Fixations: moments during which the gaze is relatively fixed or focused. They occur because sharp vision is only possible within a small area in the human eye called the fovea. It is useful to determine when eye fixation occurs because, in most cases, it coincides with attention.
Saccades: rapid eye movements or jumps from one fixation point to another. Saccades follow a pattern (or trajectory) depending on several factors: what is currently being looked at, visual target tracking, experience, and emotions.
Another set of psychophysiological measurements is obtained by electroencephalography. This is based on recording the electrical activity of the brain measured on the scalp. The device used is the EEG, which measures the voltage resulting from changes in ionic current flow within the neurons of the brain, produced by the brain’s synaptic activity. The EEG signal is a blend of different subjacent frequencies, which represents different cognitive or affective states. For its capture, it is used, among others, the 10–20 distribution of electrodes located on the skull (see Figure 1
). Each electrode is named with a letter and a number. The first refers to a specific region of the brain—frontal lobe (F), temporal lobe (T), center (C), occipital lobe (O)— while the second indicates its position. If this number is even, it represents the right side, if odd, the left side.
There are five major brain waves: delta (1–4 Hz), theta (4–8 Hz), alpha (8–12 Hz), beta (12–25 Hz), and gamma (approximately 25 Hz). The alpha band is suppressed during mental or bodily activities with open eyes. The suppression of the alpha band is a sign of mental activity and commitment to the task. This means that the brain is coordinating attention resources and focusing on the task. The alpha band is generated in the occipital, parietal and posterior temporal areas of the brain.
The theta band correlates with the difficulty of mental operations, for example during periods of focused attention or information gathering, processing and learning and during memory recall. It has been found that the frequency of the theta band becomes more prominent when the difficulty of the task increases. This band can be obtained from the whole cortex, which indicates that it is generated by a wide network that involves the prefrontal, central, parietal and temporal cortices.
There is evidence that the most relevant bands when it comes to distinguishing cognitive load are the alpha and theta bands in the parietal and frontal lobes, respectively, suppressing the first and increasing the second [10
In general, these bands are used limited to the EEG channels that correspond to frontal and parietal lobes (F3, F4, F7, F8, P7 and P8). However, in [57
] it is indicated that, although the oscillations of the alpha and theta bands reflect changes in cognitive load and memory performance, it is important to define the alpha and theta band for each subject starting of the peak frequency of its alpha band, named as the Individual Alpha Frequency. That is, the cutting frequencies are not the same for each person. Despite this, there is literature that uses the standard EEG bands to classify cognitive load with good results [58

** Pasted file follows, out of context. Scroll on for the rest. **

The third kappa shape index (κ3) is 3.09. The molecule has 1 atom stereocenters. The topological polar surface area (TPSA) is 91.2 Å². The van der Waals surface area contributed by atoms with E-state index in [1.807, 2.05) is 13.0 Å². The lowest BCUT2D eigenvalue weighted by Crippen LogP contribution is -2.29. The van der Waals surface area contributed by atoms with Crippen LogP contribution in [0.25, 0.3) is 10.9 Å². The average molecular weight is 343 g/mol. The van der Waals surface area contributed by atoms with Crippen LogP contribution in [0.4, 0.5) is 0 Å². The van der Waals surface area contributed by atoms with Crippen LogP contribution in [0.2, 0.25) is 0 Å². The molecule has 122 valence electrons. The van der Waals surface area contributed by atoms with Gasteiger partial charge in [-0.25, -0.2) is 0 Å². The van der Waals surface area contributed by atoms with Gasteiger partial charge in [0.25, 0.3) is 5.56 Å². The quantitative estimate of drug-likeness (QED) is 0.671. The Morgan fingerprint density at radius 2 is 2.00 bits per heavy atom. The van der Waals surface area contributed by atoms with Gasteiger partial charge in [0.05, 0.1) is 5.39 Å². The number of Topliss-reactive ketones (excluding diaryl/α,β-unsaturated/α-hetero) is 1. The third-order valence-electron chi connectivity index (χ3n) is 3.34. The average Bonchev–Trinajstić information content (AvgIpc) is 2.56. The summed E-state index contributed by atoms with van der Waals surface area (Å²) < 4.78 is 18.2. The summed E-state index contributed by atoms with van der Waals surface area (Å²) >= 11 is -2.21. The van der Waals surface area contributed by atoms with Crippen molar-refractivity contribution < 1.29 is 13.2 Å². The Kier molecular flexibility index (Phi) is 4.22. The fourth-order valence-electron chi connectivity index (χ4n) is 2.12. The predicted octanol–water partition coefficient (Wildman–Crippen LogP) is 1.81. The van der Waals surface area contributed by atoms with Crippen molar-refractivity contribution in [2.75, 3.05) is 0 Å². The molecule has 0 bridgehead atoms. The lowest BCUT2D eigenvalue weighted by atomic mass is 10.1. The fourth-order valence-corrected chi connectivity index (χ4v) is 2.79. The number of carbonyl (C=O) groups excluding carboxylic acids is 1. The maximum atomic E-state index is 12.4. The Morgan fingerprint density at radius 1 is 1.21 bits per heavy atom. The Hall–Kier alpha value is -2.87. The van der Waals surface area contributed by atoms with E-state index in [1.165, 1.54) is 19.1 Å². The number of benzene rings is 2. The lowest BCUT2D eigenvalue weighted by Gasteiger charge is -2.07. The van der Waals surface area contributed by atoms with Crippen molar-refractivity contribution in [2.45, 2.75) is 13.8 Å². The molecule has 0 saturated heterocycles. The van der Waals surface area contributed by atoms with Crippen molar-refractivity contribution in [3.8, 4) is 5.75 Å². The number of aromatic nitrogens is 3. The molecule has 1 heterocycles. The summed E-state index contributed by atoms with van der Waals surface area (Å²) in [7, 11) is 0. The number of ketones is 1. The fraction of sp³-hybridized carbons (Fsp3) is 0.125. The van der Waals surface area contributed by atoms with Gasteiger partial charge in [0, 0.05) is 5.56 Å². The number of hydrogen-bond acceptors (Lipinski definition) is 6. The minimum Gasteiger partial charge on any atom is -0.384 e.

EDA is a psychophysiological response that can be assessed by measuring changes in the electrical properties of the skin. Skin conductivity varies with changes in skin moisture (sweat) and may reveal changes in the SNS. EDA is also known as galvanic skin response (GSR), and it is inexpensive to assess, easily captured, and robust. It is measured by attaching one or two electrodes usually to the fingers or toes. It is an indicator of psychological and physiological arousal. When arousal increases, there is an increase in sweat gland activity, decreasing electrical resistance, and thus increasing conductivity. In addition, it serves to identify emotional states.
EDA has two components named tonic and phasic. The tonic component or base signal varies slowly, presenting slight changes in the scale of 10–100 s and sets basic skin conductance. The rise and decay of the signal changes constantly within the same subject, depending on its hydration, dry skin or autonomic regulation. This component can differ highly between subjects. The phasic component or conductive response of the skin is above the tonic component and shows significantly faster alterations. The signal is sensitive to specific emotional stimulus events, which induce peaks that occur between 1–5 s after the start of the stimulus.
The cardiovascular system is particularly interesting for psychophysiology because it is highly sensitive to neurological processes and psychological factors such as stress. It is regulated by the ANS, which produces patterns of electrical activity that are fundamental for psychophysiological measurements [45
]. Several studies associate changes in cardiac activity with psychological phenomena, such as mental work, perception, attention, problem solving, and signal detection [63
An ECG is used to measure the electrical activity of the heart, using at least three electrodes attached to the chest. The electrodes collect the necessary data with regard to the electric waves that describe the cardiac cycle, based on which the HR or its variation (HRV) are obtained.
The human body constantly exchanges heat with the environment as part of the process of self-regulation to maintain homeostasis (internal balance of the body). Body temperature increases and decreases in relation to the energy exchanged. The regulation of blood flow to the skin and thermal radiation is considered a function of the ANS [64
]. Studies conducted in this field, according to Genno et al. (1997) [65
], suggest that skin temperature has potential as a psychophysiological measure of the individual.